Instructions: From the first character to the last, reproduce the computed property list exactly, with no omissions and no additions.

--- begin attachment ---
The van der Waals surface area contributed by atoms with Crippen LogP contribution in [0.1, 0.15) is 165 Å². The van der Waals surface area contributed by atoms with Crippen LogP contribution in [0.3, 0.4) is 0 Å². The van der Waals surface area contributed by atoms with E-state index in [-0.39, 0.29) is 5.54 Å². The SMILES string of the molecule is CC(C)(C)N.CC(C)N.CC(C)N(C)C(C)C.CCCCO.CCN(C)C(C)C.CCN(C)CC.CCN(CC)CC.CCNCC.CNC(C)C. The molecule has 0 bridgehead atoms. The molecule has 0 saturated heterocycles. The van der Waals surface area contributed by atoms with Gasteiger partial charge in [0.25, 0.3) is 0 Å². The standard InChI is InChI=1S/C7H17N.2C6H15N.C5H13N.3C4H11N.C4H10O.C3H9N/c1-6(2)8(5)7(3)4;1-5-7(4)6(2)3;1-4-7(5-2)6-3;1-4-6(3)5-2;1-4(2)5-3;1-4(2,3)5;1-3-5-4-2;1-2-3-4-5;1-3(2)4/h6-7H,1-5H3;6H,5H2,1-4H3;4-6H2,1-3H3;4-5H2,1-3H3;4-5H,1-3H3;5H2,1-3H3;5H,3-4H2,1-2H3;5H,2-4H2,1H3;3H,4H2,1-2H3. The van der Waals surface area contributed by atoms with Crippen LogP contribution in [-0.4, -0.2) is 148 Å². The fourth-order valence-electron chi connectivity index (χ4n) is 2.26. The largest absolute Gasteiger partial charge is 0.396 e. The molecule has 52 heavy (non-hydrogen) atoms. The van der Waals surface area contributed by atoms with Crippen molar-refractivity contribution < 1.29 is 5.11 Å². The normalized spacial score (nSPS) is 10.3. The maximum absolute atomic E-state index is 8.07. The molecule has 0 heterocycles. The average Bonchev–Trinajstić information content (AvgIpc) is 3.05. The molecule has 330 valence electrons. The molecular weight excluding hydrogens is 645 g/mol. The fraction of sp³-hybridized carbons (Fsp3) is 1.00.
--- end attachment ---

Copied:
The van der Waals surface area contributed by atoms with Crippen LogP contribution in [0.1, 0.15) is 165 Å². The van der Waals surface area contributed by atoms with Crippen LogP contribution in [0.3, 0.4) is 0 Å². The van der Waals surface area contributed by atoms with E-state index in [-0.39, 0.29) is 5.54 Å². The SMILES string of the molecule is CC(C)(C)N.CC(C)N.CC(C)N(C)C(C)C.CCCCO.CCN(C)C(C)C.CCN(C)CC.CCN(CC)CC.CCNCC.CNC(C)C. The molecule has 0 bridgehead atoms. The molecule has 0 saturated heterocycles. The van der Waals surface area contributed by atoms with Gasteiger partial charge in [0.25, 0.3) is 0 Å². The standard InChI is InChI=1S/C7H17N.2C6H15N.C5H13N.3C4H11N.C4H10O.C3H9N/c1-6(2)8(5)7(3)4;1-5-7(4)6(2)3;1-4-7(5-2)6-3;1-4-6(3)5-2;1-4(2)5-3;1-4(2,3)5;1-3-5-4-2;1-2-3-4-5;1-3(2)4/h6-7H,1-5H3;6H,5H2,1-4H3;4-6H2,1-3H3;4-5H2,1-3H3;4-5H,1-3H3;5H2,1-3H3;5H,3-4H2,1-2H3;5H,2-4H2,1H3;3H,4H2,1-2H3. The van der Waals surface area contributed by atoms with Crippen LogP contribution in [-0.4, -0.2) is 148 Å². The fourth-order valence-electron chi connectivity index (χ4n) is 2.26. The largest absolute Gasteiger partial charge is 0.396 e. The molecule has 52 heavy (non-hydrogen) atoms. The van der Waals surface area contributed by atoms with Crippen molar-refractivity contribution < 1.29 is 5.11 Å². The normalized spacial score (nSPS) is 10.3. The maximum absolute atomic E-state index is 8.07. The molecule has 0 heterocycles. The average Bonchev–Trinajstić information content (AvgIpc) is 3.05. The molecule has 330 valence electrons. The molecular weight excluding hydrogens is 645 g/mol. The fraction of sp³-hybridized carbons (Fsp3) is 1.00.